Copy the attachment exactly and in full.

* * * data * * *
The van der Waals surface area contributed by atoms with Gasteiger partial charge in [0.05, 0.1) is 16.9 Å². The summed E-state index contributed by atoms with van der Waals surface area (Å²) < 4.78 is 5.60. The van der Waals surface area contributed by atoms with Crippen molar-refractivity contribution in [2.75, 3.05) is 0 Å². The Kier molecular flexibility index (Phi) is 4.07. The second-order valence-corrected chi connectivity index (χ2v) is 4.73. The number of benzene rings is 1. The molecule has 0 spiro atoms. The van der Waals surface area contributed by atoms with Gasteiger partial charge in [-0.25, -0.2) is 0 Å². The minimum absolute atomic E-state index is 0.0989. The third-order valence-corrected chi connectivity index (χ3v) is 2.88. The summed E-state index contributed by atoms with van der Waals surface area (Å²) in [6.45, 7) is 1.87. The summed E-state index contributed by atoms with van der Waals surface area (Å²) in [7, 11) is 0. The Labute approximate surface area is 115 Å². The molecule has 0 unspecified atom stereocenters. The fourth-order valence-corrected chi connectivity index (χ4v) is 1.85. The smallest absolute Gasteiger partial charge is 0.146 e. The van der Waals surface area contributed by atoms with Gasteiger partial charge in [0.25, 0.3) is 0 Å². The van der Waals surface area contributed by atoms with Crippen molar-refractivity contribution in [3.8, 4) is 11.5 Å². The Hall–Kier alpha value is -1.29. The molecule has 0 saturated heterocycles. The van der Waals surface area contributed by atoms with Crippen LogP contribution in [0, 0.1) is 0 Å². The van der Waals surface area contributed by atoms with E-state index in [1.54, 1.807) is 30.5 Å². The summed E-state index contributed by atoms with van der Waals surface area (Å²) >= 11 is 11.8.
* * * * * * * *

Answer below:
The van der Waals surface area contributed by atoms with Gasteiger partial charge in [0.05, 0.1) is 16.9 Å². The summed E-state index contributed by atoms with van der Waals surface area (Å²) < 4.78 is 5.60. The van der Waals surface area contributed by atoms with Crippen molar-refractivity contribution in [2.75, 3.05) is 0 Å². The Kier molecular flexibility index (Phi) is 4.07. The second-order valence-corrected chi connectivity index (χ2v) is 4.73. The number of benzene rings is 1. The molecule has 0 spiro atoms. The van der Waals surface area contributed by atoms with Gasteiger partial charge in [-0.25, -0.2) is 0 Å². The minimum absolute atomic E-state index is 0.0989. The third-order valence-corrected chi connectivity index (χ3v) is 2.88. The summed E-state index contributed by atoms with van der Waals surface area (Å²) in [6.45, 7) is 1.87. The summed E-state index contributed by atoms with van der Waals surface area (Å²) in [7, 11) is 0. The Labute approximate surface area is 115 Å². The molecule has 0 unspecified atom stereocenters. The fourth-order valence-corrected chi connectivity index (χ4v) is 1.85. The smallest absolute Gasteiger partial charge is 0.146 e. The van der Waals surface area contributed by atoms with Gasteiger partial charge in [0.25, 0.3) is 0 Å². The van der Waals surface area contributed by atoms with Crippen molar-refractivity contribution in [3.8, 4) is 11.5 Å². The Hall–Kier alpha value is -1.29. The molecule has 0 saturated heterocycles. The van der Waals surface area contributed by atoms with Crippen LogP contribution in [0, 0.1) is 0 Å². The van der Waals surface area contributed by atoms with E-state index in [1.54, 1.807) is 30.5 Å². The summed E-state index contributed by atoms with van der Waals surface area (Å²) >= 11 is 11.8.